For Brassier, an avowed naturalist, it is important that this capacity for agency is non-miraculous, and that a mere assemblage of pattern governed mechanisms can be “gripped by concepts” (Brassier 2011). As he continues:

The act …. remains faceless. But it can only be triggered under very specific circumstances. Acknowledgement of the rule generates the condition for deviating from or failing to act in accordance with the rule that constitutes subjectivity. This acknowledgement is triggered by the relevant recognitional mechanism; it requires no appeal to the awareness of a conscious self…. (Brassier 2013a)

Now, there are criticisms that one can make of this account. For example, Brassier struggles to articulate the relationship between linguistic rules or norms and the natural regularities and behaviours on which they depend. For this reason, I’ve argued that the normative functionalism associated with Sellars and, latterly, Robert Brandom bottoms out in Davidson-style claims about how idealized interpreters (privy to all the facts) might construe a given stretch of behaviour (Roden 2015).

Brassier’s position thus depends on the conception of an interpreting subject it is not in a position to satisfactorily explain. Despite pretensions to naturalistic virtue, his world is bifurcated between a natural real and an order of thought that depends on it without really belonging to it (Brassier 2013: 104).

These issues lurk in the background in Brassier’s short text on improvisation. This claims that the act of improvisation involves an encounter between rule governed reason and pattern governed mechanisms. However, Brassier does not specify how such rules operate in music, or how the encounter between rules and mechanism is mediated.

In what follows I will argue that one reason he does not do this is that such rules do not operate in improvisation or in contemporary compositional practice. Claims about what is permissible or implied in music index context sensitive perceptual responses to musical events. These exhibit tensions between the expectations sedimented in musical culture and actual musical events or acts.

However, I will argue that this perceptual account of musical succession provides an alternate way of expressing Brassier’s remarks on the relationship between music and history in “Unfree Improvisation” – one that eschews normative discourse in favour of a descriptive account of the processes, capacities and potentialities operating in the improvising situation.

This metaphysical adjustment is of interest outside musical aesthetics and ontology, however.

Brassier’s text suggests that the temporality of the improvising act is a model for understanding a wider relationship with time: in particular the remorseless temporality explored in his writings on Prometheanism, Accelerationist Marxism and Radical Enlightenment (See Brassier 2014). I hope to use this suggestion as a clue for refining an ethics that can address the radically open horizons of being I discuss in my book Posthuman Life (Roden 2014).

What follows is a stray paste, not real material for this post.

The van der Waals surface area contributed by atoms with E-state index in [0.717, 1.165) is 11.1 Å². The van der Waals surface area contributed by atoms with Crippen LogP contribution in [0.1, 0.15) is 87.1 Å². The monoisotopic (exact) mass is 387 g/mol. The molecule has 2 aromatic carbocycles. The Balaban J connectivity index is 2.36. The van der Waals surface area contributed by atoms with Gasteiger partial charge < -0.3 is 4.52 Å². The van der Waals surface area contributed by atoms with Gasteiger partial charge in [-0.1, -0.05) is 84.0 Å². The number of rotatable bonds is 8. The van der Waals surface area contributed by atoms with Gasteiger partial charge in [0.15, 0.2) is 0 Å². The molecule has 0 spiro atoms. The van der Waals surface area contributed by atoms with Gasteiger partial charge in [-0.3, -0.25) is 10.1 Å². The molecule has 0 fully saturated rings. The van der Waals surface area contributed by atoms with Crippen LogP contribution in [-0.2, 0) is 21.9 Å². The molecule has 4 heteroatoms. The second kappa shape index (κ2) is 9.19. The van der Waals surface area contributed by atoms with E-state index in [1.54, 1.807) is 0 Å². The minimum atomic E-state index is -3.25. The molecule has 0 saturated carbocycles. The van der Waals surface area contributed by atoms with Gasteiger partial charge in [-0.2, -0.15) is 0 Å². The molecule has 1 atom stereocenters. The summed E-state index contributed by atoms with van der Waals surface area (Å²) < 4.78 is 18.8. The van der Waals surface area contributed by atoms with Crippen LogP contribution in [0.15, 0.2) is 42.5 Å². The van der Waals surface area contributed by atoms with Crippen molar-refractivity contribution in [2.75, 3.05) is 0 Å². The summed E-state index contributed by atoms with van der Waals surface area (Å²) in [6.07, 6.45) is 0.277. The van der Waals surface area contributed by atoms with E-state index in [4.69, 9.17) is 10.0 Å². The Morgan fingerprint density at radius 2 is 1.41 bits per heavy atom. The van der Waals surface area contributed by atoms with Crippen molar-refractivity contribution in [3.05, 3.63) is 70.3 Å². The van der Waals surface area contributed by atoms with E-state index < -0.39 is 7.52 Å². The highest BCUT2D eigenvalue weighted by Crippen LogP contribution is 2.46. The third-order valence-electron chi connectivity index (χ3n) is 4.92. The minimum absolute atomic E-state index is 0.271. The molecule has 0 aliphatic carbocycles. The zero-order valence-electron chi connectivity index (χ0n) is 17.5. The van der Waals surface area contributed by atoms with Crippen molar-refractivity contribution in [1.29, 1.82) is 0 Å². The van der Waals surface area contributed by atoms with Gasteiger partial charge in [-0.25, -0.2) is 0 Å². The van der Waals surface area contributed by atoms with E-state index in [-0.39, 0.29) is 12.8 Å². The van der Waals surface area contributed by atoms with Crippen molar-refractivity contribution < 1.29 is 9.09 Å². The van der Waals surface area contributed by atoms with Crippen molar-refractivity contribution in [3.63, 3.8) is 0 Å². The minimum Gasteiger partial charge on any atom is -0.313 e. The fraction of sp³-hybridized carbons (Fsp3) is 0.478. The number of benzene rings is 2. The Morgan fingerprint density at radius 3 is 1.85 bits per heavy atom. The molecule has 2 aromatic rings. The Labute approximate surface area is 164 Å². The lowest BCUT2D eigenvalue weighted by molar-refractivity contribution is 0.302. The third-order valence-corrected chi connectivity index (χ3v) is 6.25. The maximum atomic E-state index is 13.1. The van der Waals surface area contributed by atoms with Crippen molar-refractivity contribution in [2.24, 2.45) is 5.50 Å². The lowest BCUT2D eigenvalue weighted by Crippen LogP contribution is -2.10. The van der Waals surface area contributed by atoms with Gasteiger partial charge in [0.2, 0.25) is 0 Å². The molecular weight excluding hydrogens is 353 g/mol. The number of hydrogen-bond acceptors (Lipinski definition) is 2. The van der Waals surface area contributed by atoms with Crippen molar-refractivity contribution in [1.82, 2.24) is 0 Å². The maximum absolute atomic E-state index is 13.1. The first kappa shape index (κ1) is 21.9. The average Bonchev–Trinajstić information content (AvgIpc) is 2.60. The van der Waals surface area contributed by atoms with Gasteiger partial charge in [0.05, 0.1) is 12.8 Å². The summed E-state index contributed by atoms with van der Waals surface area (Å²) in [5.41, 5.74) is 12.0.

This paper can, then, be thought of as a staged encounter between Prometheanism and my own Speculative Posthumanism. Brassier’s Prometheanism, like Reza Negarestani’s “inhumanism”, proposes that all reasons and purposes are “artificial”: implicit or explicit moves within language games. (See Negarestani 2014b). Thus the Promethean rejects all quasi-theological limits on artificialisation and enjoins the wholesale “reengineering of ourselves and our world on a more rational basis” and (2014: 487).

Speculative Posthumanism (SP) does not propose any theological limits to artificialisation. Far from it! However, it holds that the space of possible agents is not bound (a priori) by conditions of human agency or society. Since we lack future-proof knowledge of possible agents this “anthropologically unbounded posthumanism” (AUP) allows that the results of techno-political interventions could be weird in ways that we are not in a position to imagine (Roden 2014: Ch.3-4; Roden 2015b).

The ethical predicament of the Speculative Posthumanist is thus more complex than the Promethean. Given AUP there need be no structure constitutive of all subjectivity or agency. Thus she cannot appeal to a theory of rational subjectivity to support an ethics of becoming posthuman. So what – for example – might autonomy or freedom involve from the purview of unbounded posthumanism? What counts as emancipatory as opposed to oppressive violence?